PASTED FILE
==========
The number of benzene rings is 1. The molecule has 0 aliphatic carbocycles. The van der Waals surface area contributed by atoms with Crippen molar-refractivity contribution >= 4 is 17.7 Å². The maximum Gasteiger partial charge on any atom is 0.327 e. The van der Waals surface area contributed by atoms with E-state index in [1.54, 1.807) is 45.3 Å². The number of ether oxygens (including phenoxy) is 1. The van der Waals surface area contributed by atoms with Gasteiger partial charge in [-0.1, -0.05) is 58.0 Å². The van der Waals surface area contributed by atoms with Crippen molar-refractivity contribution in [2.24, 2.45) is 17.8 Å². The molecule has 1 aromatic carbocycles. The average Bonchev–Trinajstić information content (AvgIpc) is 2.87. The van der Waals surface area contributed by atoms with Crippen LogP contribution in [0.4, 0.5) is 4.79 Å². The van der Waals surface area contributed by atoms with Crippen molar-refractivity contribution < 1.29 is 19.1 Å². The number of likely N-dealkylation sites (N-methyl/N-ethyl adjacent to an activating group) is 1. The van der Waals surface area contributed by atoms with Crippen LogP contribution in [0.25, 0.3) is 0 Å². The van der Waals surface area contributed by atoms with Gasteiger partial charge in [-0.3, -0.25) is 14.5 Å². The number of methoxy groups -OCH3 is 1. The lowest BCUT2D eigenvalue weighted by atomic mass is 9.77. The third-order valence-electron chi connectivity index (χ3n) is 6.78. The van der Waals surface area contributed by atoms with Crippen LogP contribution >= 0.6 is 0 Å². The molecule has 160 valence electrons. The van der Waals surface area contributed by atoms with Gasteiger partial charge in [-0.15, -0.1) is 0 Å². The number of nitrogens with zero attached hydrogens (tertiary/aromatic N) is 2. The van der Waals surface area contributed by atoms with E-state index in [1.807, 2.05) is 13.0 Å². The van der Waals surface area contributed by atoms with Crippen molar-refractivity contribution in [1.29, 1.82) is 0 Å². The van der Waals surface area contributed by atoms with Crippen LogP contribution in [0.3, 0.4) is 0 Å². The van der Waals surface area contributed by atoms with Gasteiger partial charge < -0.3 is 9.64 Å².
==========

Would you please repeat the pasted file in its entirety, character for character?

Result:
The number of benzene rings is 1. The molecule has 0 aliphatic carbocycles. The van der Waals surface area contributed by atoms with Crippen molar-refractivity contribution >= 4 is 17.7 Å². The maximum Gasteiger partial charge on any atom is 0.327 e. The van der Waals surface area contributed by atoms with E-state index in [1.54, 1.807) is 45.3 Å². The number of ether oxygens (including phenoxy) is 1. The van der Waals surface area contributed by atoms with Gasteiger partial charge in [-0.1, -0.05) is 58.0 Å². The van der Waals surface area contributed by atoms with Crippen molar-refractivity contribution in [2.24, 2.45) is 17.8 Å². The molecule has 1 aromatic carbocycles. The average Bonchev–Trinajstić information content (AvgIpc) is 2.87. The van der Waals surface area contributed by atoms with Crippen LogP contribution in [0.4, 0.5) is 4.79 Å². The van der Waals surface area contributed by atoms with Crippen molar-refractivity contribution < 1.29 is 19.1 Å². The number of likely N-dealkylation sites (N-methyl/N-ethyl adjacent to an activating group) is 1. The van der Waals surface area contributed by atoms with Crippen LogP contribution in [0.25, 0.3) is 0 Å². The van der Waals surface area contributed by atoms with Gasteiger partial charge in [-0.3, -0.25) is 14.5 Å². The number of methoxy groups -OCH3 is 1. The lowest BCUT2D eigenvalue weighted by atomic mass is 9.77. The third-order valence-electron chi connectivity index (χ3n) is 6.78. The van der Waals surface area contributed by atoms with Crippen LogP contribution >= 0.6 is 0 Å². The molecule has 160 valence electrons. The van der Waals surface area contributed by atoms with Gasteiger partial charge in [-0.15, -0.1) is 0 Å². The number of nitrogens with zero attached hydrogens (tertiary/aromatic N) is 2. The van der Waals surface area contributed by atoms with E-state index in [1.807, 2.05) is 13.0 Å². The van der Waals surface area contributed by atoms with Crippen molar-refractivity contribution in [1.29, 1.82) is 0 Å². The van der Waals surface area contributed by atoms with Crippen LogP contribution in [0.3, 0.4) is 0 Å². The van der Waals surface area contributed by atoms with Gasteiger partial charge < -0.3 is 9.64 Å².